America loves its underdogs. And New York Republicans have to choose among three of them — attorney Wendy Long, congressman Bob Turner, and comptroller George Maragos, who are all vying for the Republican nomination and the long-shot chance to oust an incumbent Democrat, Senator Kirsten Gillibrand.
Recent polls have shown the senator’s lead over her three potential opponents to range between 33 and 42 points. This makes sense. In New York, registered Democrats outnumber registered Republicans two to one, and no Republican has won statewide office since George Pataki was elected to his third term as governor in 2002.To boot, Gillibrand already has over $9 million in the coffers.
But New York does have a history of interesting statewide upsets — Chuck Schumer over Al D’Amato, James L. Buckley winning as a Conservative-party nominee, George Pataki over Mario Cuomo. Also, national conservative organizations are investing in the race: the American Conservative Union, Americans for Tax Reform, and Citizens United, to name a few. Their dollars — mostly modest donations, though Citizens United gave the legal maximum of $10,000 — speak louder than words.
The primary race is seen as a contest between Turner and Long, with Maragos trailing a distant third. While both recognize the tremendous challenge posed by Gillibrand, both also claim to know how to pull off a win.
Bob Turner first gained national attention with his surprising capture of Anthony Weiner’s vacated congressional seat in 2011. Turner, who spent over 40 years in the television industry, does not brand himself as a politician. Instead, the 71-year-old lifetime New Yorker sees himself as someone “who got off his couch and said, ‘I’m as mad as hell and I’m not going to take it anymore.’”
Turner has been able to attract supporters big and small, from Rudy Giuliani (“Bob Turner is the definition of a citizen-legislator”) to local political leaders such as John Watch, president of the Northeast Queens Republican Club (“He is genuine, not just someone who is stopping by to placate us”).
Turner spokesman Jessica Proud echoes this appeal, along with the congressman’s conservative bona fides: “Turner is the only one with the record. Long and Maragos have never had to be on the frontlines. Voters are going to want some assurances that what you see is what you get.”
But others — notably Grover Norquist, a Long supporter — hold that Turner’s hesitancy to take tax hikes off the table as part of any debt deal means he can’t claim to be the conservative in the race. Asked about this, Turner chuckles. “Am I chopped liver? Everyone knows at this point where I am. . . . My policies have been pretty clear.” Turner has voted for the Ryan budget in the House.
Norquist’s involvement underscores a larger theme of the race: Long is more popular among conservative organizations nationally. Steve Forbes, John Bolton, Al Cardenas (the American Conservative Union’s chairman), and David Bossie (president of Citizens United) — to name a few — are also rallying to Long’s candidacy.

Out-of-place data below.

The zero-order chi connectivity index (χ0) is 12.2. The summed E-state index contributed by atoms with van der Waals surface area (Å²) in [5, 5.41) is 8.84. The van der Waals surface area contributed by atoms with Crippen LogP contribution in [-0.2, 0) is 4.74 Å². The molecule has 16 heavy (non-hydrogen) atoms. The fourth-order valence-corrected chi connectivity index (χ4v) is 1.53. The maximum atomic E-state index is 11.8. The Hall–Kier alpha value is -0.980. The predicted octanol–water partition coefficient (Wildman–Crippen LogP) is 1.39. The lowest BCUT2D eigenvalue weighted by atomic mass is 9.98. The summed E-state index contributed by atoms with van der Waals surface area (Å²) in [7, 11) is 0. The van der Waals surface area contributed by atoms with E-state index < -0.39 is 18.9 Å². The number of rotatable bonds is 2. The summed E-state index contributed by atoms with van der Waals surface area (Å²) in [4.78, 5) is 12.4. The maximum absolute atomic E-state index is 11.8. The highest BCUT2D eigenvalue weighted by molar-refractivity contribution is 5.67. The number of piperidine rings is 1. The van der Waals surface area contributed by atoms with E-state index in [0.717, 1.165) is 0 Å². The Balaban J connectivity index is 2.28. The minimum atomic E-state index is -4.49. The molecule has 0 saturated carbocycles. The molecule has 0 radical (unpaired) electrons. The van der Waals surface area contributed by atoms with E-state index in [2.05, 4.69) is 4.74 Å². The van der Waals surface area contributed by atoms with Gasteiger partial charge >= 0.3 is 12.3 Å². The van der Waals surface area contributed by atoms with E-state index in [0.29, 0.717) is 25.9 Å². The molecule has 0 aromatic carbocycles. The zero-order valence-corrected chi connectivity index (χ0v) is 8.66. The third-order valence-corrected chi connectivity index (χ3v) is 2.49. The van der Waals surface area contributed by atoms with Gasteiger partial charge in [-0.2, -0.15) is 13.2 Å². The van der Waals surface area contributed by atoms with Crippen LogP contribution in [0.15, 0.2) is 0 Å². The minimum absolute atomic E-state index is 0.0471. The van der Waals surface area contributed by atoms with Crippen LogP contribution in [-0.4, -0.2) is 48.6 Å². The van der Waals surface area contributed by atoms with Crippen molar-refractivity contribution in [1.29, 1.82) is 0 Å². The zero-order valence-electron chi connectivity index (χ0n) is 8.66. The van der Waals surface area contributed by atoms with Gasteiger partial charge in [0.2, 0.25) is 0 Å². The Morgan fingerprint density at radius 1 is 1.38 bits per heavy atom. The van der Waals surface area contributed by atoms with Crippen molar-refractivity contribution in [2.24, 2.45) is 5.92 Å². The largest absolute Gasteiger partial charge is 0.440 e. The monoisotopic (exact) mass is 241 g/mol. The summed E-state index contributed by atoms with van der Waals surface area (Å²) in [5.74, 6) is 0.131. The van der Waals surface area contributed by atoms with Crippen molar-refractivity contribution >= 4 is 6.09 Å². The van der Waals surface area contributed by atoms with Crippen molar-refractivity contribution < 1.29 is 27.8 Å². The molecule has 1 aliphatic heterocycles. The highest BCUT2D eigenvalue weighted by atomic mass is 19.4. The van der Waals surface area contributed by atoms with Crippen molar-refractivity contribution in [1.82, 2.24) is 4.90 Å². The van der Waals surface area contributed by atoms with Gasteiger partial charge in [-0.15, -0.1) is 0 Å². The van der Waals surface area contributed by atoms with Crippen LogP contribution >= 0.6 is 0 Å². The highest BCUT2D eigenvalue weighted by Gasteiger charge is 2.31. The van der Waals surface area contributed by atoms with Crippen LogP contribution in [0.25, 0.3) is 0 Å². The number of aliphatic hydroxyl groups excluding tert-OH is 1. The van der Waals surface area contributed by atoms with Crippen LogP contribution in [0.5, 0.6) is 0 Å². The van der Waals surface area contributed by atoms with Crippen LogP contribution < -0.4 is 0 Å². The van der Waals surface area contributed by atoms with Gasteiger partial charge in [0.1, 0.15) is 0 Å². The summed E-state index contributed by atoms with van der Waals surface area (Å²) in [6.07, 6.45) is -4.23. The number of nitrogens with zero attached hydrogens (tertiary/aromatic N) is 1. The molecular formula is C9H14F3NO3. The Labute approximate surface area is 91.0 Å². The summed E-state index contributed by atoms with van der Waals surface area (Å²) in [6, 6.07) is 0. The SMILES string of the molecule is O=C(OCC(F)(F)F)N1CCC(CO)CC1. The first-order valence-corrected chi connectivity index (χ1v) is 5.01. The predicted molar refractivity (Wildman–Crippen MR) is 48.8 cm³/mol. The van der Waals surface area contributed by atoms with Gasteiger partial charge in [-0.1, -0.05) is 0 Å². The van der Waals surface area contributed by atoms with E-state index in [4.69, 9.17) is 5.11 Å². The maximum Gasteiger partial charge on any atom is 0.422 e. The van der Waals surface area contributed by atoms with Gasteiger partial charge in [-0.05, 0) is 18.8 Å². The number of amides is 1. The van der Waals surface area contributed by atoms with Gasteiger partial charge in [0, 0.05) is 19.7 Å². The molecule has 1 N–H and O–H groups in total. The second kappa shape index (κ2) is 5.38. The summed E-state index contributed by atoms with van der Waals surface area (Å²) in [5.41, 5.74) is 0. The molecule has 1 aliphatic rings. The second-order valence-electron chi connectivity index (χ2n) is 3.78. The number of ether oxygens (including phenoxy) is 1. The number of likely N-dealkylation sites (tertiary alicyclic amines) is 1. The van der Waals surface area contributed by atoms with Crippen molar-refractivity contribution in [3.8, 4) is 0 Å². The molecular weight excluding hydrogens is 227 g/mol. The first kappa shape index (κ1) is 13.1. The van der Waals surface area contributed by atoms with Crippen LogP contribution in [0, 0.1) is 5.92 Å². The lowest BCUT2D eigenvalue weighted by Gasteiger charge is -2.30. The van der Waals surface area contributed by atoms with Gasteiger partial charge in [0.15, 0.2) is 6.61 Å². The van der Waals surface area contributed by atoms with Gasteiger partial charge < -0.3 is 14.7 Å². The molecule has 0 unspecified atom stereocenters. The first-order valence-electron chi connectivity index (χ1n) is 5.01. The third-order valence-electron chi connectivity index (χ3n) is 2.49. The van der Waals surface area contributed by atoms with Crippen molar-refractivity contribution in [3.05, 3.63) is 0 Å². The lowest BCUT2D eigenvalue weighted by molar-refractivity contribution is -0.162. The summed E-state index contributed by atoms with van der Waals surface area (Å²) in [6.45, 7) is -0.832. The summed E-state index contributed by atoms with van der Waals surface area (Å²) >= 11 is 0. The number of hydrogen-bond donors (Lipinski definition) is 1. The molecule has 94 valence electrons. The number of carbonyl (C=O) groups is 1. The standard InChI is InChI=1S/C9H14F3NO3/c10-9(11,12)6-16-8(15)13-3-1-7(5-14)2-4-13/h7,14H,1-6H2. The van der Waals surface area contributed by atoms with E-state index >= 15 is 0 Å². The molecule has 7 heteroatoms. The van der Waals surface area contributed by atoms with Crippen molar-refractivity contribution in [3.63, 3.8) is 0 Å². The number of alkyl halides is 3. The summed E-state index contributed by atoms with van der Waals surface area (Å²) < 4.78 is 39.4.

Bossie calls Long “wicked smart” and argues she could be quite dangerous to Gillibrand, particularly in debates. “She is not just a candidate. . . . She’s a special candidate,” says Cardenas. Forbes says that she represents a unique opportunity for conservatives who are considering donating time and resources: “As this [race] progresses, as people realize there could be a tectonic shift, it is worth it.” Norquist adds that although Americans for Tax Reform doesn’t frequently endorse, Long was “so strong” on taxes that she “kind of required it.”
Long, who has already captured the Conservative-party nomination, itself a testament to her soundness, has quite the impressive résumé: Dartmouth graduate, clerk to Clarence Thomas, successful attorney, and mother of two. She has never run for political office before, and describes herself as a “lifelong, consistent Reagan conservative.”
Long has argued that she has another quality that could shift the general in her favor: She is a woman. “Once we get past the June 26th primary, we will be the only race in the country pitting a Democratic woman against a Republican woman,” Long points out. That, she holds, should disarm “War on Women”–style identity politics and let her focus on stark contrasts on policy.
With all this in mind, Long says she will move to the forefront of New York politics: “We are going to make some new Republicans this cycle.”
For his part, Turner argues that only he can beat Gillibrand: “I do not think there is anyone but me who can do this.” He says the fact that he already has pulled off an upset in New York, along with his roots in the business community and his strength in key demographics, uniquely positions him for November.
What do the pollsters think? “[The] gap is huge, but things happen. No one thought Schumer was going to win,” says Mickey Carroll of Quinnipiac. “On paper, Gillibrand looks unbeatable at this point. But we don’t win elections on paper. . . . Anything can happen,” adds Siena’s Steve Greenberg.
Gillibrand’s most obvious advantages may turn into liabilities. First, her name-recognition advantage likely inflates her poll numbers. Second, her evolution from a moderate congresswoman into America’s most liberal senator (according to National Journal) should weaken her support in upstate New York; her NRA rating plummeted from an A to an F with her promotion. Lastly, Obama’s falling support in the Jewish community may trickle down the ticket.
The race, by universal acknowledgment, will be difficult. But an upset could just happen for the right candidate.
— Harry Graver is an editorial intern for National Review.